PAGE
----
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Unintended Consequences

The views expressed are those of the author and do not necessarily reflect the views of ASPA as an organization.

By Carroll G. Robinson and Michael O. Adams
December 20, 2016

america-1312790_640Here is the truth: Hillary Clinton did not lose the 2016 presidential election because of low black voter turnout, voter suppression, Hispanics voting for Trump or white men. Clinton lost because not enough white women voted for her.

Race may have been an issue in 2016, but the same white voters who voted against Clinton in 2016 voted for Obama in 2008 and 2012.

Democrats are making a mistake if they think the description “working class” only applies to rural white men in the Midwestern states that voted for Trump.

People of color get up every day and go to work all across America – in rural communities, suburbs and inner cities. They are blue and white collar workers, teachers, engineers, farmers, small-business owners and entrepreneurs, firefighters and police officers. They work in all industries and economic sectors just like white Americans. They too want good paying jobs that will lift them and their families out of poverty and into the middle class. They want shared prosperity so they too can convert income into wealth for a secure retirement and to have something to pass on to their children and grandchildren (intergenerational wealth).

Appealing to working class voters does not require two messages, one for white rural voters and a different message for African-Americans, Hispanics and Asian voters, especially those who live in urban America. All that is needed is one message: opportunity, responsibility and shared prosperity.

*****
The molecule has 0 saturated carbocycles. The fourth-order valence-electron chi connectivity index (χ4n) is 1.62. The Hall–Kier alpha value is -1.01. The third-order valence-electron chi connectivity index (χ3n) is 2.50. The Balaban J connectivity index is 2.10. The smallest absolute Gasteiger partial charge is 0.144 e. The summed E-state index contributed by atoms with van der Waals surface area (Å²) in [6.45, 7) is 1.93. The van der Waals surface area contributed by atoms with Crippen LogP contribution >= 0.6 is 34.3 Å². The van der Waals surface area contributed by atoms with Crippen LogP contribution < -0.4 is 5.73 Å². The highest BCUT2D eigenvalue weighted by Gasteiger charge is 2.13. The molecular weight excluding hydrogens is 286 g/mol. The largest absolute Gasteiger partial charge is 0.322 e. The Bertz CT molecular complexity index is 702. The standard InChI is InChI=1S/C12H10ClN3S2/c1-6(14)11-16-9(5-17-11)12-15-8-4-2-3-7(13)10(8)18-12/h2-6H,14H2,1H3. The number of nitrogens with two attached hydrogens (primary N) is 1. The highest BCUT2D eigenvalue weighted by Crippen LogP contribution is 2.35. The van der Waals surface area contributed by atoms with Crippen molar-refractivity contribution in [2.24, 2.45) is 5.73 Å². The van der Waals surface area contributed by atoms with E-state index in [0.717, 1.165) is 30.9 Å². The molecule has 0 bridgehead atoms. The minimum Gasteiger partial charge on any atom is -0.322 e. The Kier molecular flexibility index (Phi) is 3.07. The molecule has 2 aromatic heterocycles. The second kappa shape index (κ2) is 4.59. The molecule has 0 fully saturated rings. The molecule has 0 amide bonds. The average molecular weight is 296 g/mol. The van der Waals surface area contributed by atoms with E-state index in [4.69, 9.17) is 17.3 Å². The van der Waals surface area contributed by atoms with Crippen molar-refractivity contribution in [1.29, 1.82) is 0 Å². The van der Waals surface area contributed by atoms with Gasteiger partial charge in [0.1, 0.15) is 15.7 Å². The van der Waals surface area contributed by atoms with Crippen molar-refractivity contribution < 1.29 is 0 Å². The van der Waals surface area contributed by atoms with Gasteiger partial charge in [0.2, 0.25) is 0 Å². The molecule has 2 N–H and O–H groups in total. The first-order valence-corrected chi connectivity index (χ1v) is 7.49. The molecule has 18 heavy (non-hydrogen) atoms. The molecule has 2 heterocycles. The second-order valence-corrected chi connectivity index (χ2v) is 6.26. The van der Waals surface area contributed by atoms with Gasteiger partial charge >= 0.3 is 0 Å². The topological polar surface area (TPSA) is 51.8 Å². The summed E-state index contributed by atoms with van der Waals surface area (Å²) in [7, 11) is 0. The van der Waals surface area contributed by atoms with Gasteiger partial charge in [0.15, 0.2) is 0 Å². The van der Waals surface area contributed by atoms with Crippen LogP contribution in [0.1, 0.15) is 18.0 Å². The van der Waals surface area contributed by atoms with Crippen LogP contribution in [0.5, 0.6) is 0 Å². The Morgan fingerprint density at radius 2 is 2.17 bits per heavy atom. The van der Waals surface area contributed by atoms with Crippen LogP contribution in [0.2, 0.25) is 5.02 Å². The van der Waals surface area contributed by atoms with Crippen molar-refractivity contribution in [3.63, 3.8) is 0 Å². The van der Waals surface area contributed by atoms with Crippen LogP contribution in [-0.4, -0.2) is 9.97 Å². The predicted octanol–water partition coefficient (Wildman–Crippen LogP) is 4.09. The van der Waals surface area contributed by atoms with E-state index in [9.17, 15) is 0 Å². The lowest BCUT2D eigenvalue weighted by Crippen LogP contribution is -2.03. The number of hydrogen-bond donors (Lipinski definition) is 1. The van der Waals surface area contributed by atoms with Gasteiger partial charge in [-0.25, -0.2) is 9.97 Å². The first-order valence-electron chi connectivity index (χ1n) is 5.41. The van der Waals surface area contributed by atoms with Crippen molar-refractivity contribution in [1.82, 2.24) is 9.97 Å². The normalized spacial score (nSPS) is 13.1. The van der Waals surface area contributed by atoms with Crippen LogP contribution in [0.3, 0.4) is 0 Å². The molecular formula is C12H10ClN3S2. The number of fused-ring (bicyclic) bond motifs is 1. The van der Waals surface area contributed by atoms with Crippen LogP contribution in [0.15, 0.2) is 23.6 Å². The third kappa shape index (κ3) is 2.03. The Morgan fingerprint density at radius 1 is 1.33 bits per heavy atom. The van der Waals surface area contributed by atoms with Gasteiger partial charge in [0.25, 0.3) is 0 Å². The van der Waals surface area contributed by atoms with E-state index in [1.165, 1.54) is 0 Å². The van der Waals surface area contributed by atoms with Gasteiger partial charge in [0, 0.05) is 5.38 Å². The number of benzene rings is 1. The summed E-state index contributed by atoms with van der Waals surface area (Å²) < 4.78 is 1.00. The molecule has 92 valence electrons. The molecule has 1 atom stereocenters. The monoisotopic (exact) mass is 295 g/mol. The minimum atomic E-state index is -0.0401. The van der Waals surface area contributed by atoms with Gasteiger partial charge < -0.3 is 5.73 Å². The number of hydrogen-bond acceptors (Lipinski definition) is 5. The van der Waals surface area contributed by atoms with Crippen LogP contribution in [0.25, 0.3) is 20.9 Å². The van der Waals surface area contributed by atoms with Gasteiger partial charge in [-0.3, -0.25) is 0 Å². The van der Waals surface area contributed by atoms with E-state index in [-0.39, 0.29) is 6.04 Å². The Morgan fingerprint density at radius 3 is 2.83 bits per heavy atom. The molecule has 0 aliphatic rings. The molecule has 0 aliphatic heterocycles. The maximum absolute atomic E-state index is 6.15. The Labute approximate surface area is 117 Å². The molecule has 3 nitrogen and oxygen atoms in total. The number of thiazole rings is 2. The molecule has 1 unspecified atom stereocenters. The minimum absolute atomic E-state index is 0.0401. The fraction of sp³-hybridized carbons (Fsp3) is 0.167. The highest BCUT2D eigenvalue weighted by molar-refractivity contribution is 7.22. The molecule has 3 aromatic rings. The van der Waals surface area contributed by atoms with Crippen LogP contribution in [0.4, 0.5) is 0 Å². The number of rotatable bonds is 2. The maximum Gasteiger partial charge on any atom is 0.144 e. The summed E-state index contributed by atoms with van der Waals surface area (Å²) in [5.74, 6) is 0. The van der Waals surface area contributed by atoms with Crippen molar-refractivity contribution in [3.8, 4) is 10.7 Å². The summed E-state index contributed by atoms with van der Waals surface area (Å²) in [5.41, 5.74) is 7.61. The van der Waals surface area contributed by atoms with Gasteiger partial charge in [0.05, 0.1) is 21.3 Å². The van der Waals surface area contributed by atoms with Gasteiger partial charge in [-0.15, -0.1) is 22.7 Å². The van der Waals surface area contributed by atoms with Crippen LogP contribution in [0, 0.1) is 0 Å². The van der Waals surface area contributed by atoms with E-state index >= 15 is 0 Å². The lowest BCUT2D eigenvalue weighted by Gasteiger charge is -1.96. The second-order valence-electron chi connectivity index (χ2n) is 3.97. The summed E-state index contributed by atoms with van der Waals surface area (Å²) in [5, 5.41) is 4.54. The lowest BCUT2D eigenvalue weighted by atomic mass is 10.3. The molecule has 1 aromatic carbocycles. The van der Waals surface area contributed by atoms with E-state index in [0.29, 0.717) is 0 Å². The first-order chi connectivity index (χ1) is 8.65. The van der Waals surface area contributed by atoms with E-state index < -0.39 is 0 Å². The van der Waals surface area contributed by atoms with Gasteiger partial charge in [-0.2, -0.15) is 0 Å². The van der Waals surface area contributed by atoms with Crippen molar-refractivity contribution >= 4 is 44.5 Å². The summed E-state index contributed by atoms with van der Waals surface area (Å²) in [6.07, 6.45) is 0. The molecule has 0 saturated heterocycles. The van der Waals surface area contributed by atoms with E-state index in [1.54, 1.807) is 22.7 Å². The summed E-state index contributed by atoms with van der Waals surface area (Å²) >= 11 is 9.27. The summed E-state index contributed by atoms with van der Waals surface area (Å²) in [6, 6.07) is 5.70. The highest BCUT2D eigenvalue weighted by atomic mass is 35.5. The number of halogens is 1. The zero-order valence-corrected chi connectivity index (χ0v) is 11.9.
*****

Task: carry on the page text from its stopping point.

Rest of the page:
All Americans, regardless of race or ethnicity, want a nation that is fair, inclusive and works for them. They want a nation committed to protecting their interests and places their children on equal footing with all other Americans.

We all want equal treatment in public policy and equal treatment under the law in the criminal justice system – from policing, to prosecutorial discretion, to the grand jury, trial, and sentencing. This also holds true for the civil justice system.

It is said that “for every action, there is an equal and opposite reaction.” Everyone calling for the elimination of the Electoral College should remember that their preferred candidate may not always be the winner (50%+1) of the national popular vote and that there could be serious unintended consequences if they achieve their goal.

State-based “favorite son/daughter” candidates, as well as third party candidates, could upend the well-intended assumptions motivating those calling for the elimination of the Electoral College. What then?

What will happen in future elections if electors vote to overturn the election of Donald Trump? How many Americans would consider that a coup d’ etat? What would that do to the stability of our nation? There are already people in Texas and California talking about secession.

Elections have consequences but one of them should not be bringing our nation down from within.

America has survived a Civil War, the Great Depression, the attack on Pearl Harbor and World War II, the Vietnam War and the Reagan Revolution. America will survive Donald Trump unless people make emotional mistakes that legitimize modern day nullification of federal law and open the door to a Constitutional Convention called by the states.

This year’s presidential election may turn out to be a tipping point in American history that eventually does what a Civil War could not do. We hope not.


AuthorsRobinson and Adams are members of the faculty of the political science department at Texas Southern University in Houston, Texas.

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The American Society for Public Administration is the largest and most prominent professional association for public administration. It is dedicated to advancing the art, science, teaching and practice of public and non-profit administration.

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